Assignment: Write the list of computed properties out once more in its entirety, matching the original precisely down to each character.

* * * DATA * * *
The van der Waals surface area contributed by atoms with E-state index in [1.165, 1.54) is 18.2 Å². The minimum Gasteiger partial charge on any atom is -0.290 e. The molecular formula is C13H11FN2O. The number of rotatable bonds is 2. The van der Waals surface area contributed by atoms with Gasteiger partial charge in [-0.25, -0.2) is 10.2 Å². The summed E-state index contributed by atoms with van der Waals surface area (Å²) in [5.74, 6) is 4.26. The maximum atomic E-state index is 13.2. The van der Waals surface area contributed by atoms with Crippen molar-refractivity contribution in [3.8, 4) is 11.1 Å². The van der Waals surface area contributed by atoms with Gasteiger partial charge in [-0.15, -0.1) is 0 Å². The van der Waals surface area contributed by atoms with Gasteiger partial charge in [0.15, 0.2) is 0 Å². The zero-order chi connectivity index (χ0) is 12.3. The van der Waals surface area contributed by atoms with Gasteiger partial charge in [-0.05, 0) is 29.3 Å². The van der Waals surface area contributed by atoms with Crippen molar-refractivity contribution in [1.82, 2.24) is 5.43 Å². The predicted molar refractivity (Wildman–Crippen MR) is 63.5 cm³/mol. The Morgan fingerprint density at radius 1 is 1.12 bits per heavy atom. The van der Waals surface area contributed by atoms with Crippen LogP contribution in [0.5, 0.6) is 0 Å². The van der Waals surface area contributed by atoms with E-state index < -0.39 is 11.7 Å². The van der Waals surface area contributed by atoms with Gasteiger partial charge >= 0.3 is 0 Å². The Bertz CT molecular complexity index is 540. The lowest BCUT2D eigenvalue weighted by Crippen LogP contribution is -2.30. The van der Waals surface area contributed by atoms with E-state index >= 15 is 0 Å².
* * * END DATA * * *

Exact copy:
The van der Waals surface area contributed by atoms with E-state index in [1.165, 1.54) is 18.2 Å². The minimum Gasteiger partial charge on any atom is -0.290 e. The molecular formula is C13H11FN2O. The number of rotatable bonds is 2. The van der Waals surface area contributed by atoms with Gasteiger partial charge in [-0.25, -0.2) is 10.2 Å². The summed E-state index contributed by atoms with van der Waals surface area (Å²) in [5.74, 6) is 4.26. The maximum atomic E-state index is 13.2. The van der Waals surface area contributed by atoms with Crippen molar-refractivity contribution in [3.8, 4) is 11.1 Å². The van der Waals surface area contributed by atoms with Gasteiger partial charge in [-0.15, -0.1) is 0 Å². The van der Waals surface area contributed by atoms with Gasteiger partial charge in [0.15, 0.2) is 0 Å². The zero-order chi connectivity index (χ0) is 12.3. The van der Waals surface area contributed by atoms with Gasteiger partial charge in [-0.05, 0) is 29.3 Å². The van der Waals surface area contributed by atoms with Crippen molar-refractivity contribution in [1.82, 2.24) is 5.43 Å². The predicted molar refractivity (Wildman–Crippen MR) is 63.5 cm³/mol. The Morgan fingerprint density at radius 1 is 1.12 bits per heavy atom. The van der Waals surface area contributed by atoms with Crippen LogP contribution in [0.5, 0.6) is 0 Å². The van der Waals surface area contributed by atoms with E-state index < -0.39 is 11.7 Å². The van der Waals surface area contributed by atoms with Gasteiger partial charge >= 0.3 is 0 Å². The Bertz CT molecular complexity index is 540. The lowest BCUT2D eigenvalue weighted by Crippen LogP contribution is -2.30. The van der Waals surface area contributed by atoms with E-state index >= 15 is 0 Å².